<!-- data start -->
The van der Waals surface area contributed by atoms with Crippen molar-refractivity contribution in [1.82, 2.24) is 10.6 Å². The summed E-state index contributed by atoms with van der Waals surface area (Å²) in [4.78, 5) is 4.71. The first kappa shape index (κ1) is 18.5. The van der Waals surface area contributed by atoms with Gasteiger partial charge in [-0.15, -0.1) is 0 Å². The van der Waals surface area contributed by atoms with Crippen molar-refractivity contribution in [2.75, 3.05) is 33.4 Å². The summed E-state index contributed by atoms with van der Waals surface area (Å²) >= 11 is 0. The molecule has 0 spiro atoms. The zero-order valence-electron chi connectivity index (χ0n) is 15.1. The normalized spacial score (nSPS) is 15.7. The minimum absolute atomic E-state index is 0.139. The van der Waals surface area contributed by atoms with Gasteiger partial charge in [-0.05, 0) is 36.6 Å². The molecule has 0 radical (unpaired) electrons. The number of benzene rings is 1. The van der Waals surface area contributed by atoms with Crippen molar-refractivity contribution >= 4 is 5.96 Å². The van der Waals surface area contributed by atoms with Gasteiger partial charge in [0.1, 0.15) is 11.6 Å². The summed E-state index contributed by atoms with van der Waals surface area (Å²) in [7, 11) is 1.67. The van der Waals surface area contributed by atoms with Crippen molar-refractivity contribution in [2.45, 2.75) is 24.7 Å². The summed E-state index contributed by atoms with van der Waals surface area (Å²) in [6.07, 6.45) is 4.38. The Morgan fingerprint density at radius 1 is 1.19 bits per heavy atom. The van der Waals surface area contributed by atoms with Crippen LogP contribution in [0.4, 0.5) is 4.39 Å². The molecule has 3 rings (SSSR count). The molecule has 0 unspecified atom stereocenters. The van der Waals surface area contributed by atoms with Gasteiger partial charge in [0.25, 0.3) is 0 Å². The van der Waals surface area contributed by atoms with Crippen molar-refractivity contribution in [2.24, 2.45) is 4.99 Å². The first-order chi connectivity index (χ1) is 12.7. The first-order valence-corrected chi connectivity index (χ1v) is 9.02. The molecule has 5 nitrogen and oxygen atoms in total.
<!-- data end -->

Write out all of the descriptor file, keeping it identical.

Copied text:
The van der Waals surface area contributed by atoms with Crippen molar-refractivity contribution in [1.82, 2.24) is 10.6 Å². The summed E-state index contributed by atoms with van der Waals surface area (Å²) in [4.78, 5) is 4.71. The first kappa shape index (κ1) is 18.5. The van der Waals surface area contributed by atoms with Gasteiger partial charge in [-0.15, -0.1) is 0 Å². The van der Waals surface area contributed by atoms with Crippen molar-refractivity contribution in [2.75, 3.05) is 33.4 Å². The summed E-state index contributed by atoms with van der Waals surface area (Å²) >= 11 is 0. The molecule has 0 spiro atoms. The zero-order valence-electron chi connectivity index (χ0n) is 15.1. The normalized spacial score (nSPS) is 15.7. The minimum absolute atomic E-state index is 0.139. The van der Waals surface area contributed by atoms with Gasteiger partial charge in [-0.05, 0) is 36.6 Å². The molecule has 0 radical (unpaired) electrons. The number of benzene rings is 1. The van der Waals surface area contributed by atoms with Crippen molar-refractivity contribution >= 4 is 5.96 Å². The van der Waals surface area contributed by atoms with Gasteiger partial charge in [0.1, 0.15) is 11.6 Å². The summed E-state index contributed by atoms with van der Waals surface area (Å²) in [7, 11) is 1.67. The van der Waals surface area contributed by atoms with Crippen molar-refractivity contribution in [2.45, 2.75) is 24.7 Å². The summed E-state index contributed by atoms with van der Waals surface area (Å²) in [6.07, 6.45) is 4.38. The Morgan fingerprint density at radius 1 is 1.19 bits per heavy atom. The van der Waals surface area contributed by atoms with Crippen LogP contribution in [0.4, 0.5) is 4.39 Å². The molecule has 3 rings (SSSR count). The molecule has 0 unspecified atom stereocenters. The van der Waals surface area contributed by atoms with Gasteiger partial charge in [0.25, 0.3) is 0 Å². The van der Waals surface area contributed by atoms with Crippen molar-refractivity contribution in [2.24, 2.45) is 4.99 Å². The first-order chi connectivity index (χ1) is 12.7. The first-order valence-corrected chi connectivity index (χ1v) is 9.02. The molecule has 5 nitrogen and oxygen atoms in total.